Of course, once they do trace them back to you, the business is going to have some uncomfortable questions for you. Questions like “why do your sign-ups have a 0% conversion rate?” and “why should we keep you as part of our program?” Generally, the answer is they shouldn’t. They’re going to drop you due to low quality referrals. Usually they track and blacklist your domain and/or IP for your accounts, emails, payment information, or whatever else they need to make sure you don’t try to toss on a beaglepuss and try to get back in.
What if you don’t get paid until the user makes a purchase? Well, one of two things will happen here. Either you’ll get nothing and the seller will make excuses, or you’ll get purchases. Don’t get me wrong, though; when you get those purchases, they aren’t real purchases. It’s still fake accounts making those purchases, and it’s very likely that the financial information they’re using to do it is stolen.
This is one common means of committing credit card fraud and identity theft. These fake accounts are powered by phishing scams or other stolen information. You’re paying a scammer to use stolen information to “buy” a service that they quickly cancel, or even that they don’t. They don’t care.
The company, of course, won’t take kindly to the charge-back and the questions about why stolen information is being used to buy their services. They will, again, trace it back to you and decide to remove you from their program because all you’re doing is referring fraud to them. Even if you have some legitimate referrals in there, the fraud is too much to deal with.
Then there’s the third possible option, which relies on your target service having tiers of service packages. What they do is send over free sign-ups, but never pay for a service.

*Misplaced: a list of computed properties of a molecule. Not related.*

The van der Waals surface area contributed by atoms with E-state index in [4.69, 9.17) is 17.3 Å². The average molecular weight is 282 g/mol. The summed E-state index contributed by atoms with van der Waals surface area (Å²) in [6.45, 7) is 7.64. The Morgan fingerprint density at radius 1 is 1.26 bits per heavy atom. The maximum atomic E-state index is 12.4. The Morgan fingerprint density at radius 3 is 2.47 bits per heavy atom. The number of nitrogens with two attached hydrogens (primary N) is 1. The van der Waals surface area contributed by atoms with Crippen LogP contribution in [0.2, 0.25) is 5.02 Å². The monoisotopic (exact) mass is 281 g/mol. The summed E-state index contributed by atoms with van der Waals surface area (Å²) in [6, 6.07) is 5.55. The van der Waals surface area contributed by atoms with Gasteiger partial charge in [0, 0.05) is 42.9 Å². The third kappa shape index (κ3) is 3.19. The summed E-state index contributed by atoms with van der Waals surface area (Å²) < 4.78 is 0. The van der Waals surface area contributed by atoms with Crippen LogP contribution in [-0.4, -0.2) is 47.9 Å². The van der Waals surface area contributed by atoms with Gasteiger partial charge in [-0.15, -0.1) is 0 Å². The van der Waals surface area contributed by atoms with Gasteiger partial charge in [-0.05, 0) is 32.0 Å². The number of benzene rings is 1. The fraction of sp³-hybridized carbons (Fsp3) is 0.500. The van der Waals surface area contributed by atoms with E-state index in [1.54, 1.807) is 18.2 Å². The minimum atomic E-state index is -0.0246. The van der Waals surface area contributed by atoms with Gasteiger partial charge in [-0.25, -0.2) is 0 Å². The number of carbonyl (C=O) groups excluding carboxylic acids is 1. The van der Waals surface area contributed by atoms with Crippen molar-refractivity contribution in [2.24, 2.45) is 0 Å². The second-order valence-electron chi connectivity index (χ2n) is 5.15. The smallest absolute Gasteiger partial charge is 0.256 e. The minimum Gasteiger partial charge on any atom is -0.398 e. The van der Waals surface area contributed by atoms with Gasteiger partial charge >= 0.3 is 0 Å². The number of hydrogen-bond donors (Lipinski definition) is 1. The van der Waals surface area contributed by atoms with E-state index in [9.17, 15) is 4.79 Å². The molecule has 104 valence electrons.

The problem here is that you, of course, don’t make money unless the user actually converts to a paid account. Starting up a free trial – and then cancelling it – or just signing up for a free package isn’t going to get you any commissions.
This one isn’t even fraud; you’re getting what you’re paying for. That’s the trick. They put fine print somewhere on their website or in their package details, and they hope you don’t read the part where they say “we only offer free sign-ups; you’re not paying for us to pay for anything.” After all, they want to make money, and if they’re spending money on services that cost more than you’re paying them, they aren’t making money.
The Other Side of the Business Model
So what’s going on in the guaranteed sign-ups side of the coin? We’ve talked about the fraud, but that’s not always the business model. In fact, you’ve probably seen the business model in other locations, but didn’t connect the two.
Have you ever seen a site that offers to pay you if you claim free offers? If you sign up for this shady service, they’ll give you $3. If you sign up for this Netflix free trial, you’ll get $5. If you sign up for this software, you get $1.50.
In modern days, these businesses have evolved. You’ll find many apps that do the same thing now, and instead of offering money right out, they offer Google Play cash, or they even just offer in-game currency for various popular mobile games.
What do you think is going on here? These companies can’t get paid for you signing up for a free service, so what good does it do them? Well, the answer is, you’re becoming part of their network of people signing up for services when the affiliate pays for it.
The scammer maintains their app and their network of connections, as well as a site where they sell their sign-ups. Some hapless business comes along and pays for 100 sign-ups; they throw that offer into their network until they record 100 people have signed up – for the free accounts, of course – and cut it off when the number is up.
There’s no targeting here, there’s no filtering, there’s no guarantee of quality. In fact, since the amounts they pay out are so low, it’s almost a guaranteed filter that keeps out any worthwhile or real potential customers. It’s almost exactly the opposite of the audience you really want for your affiliate links or product ads.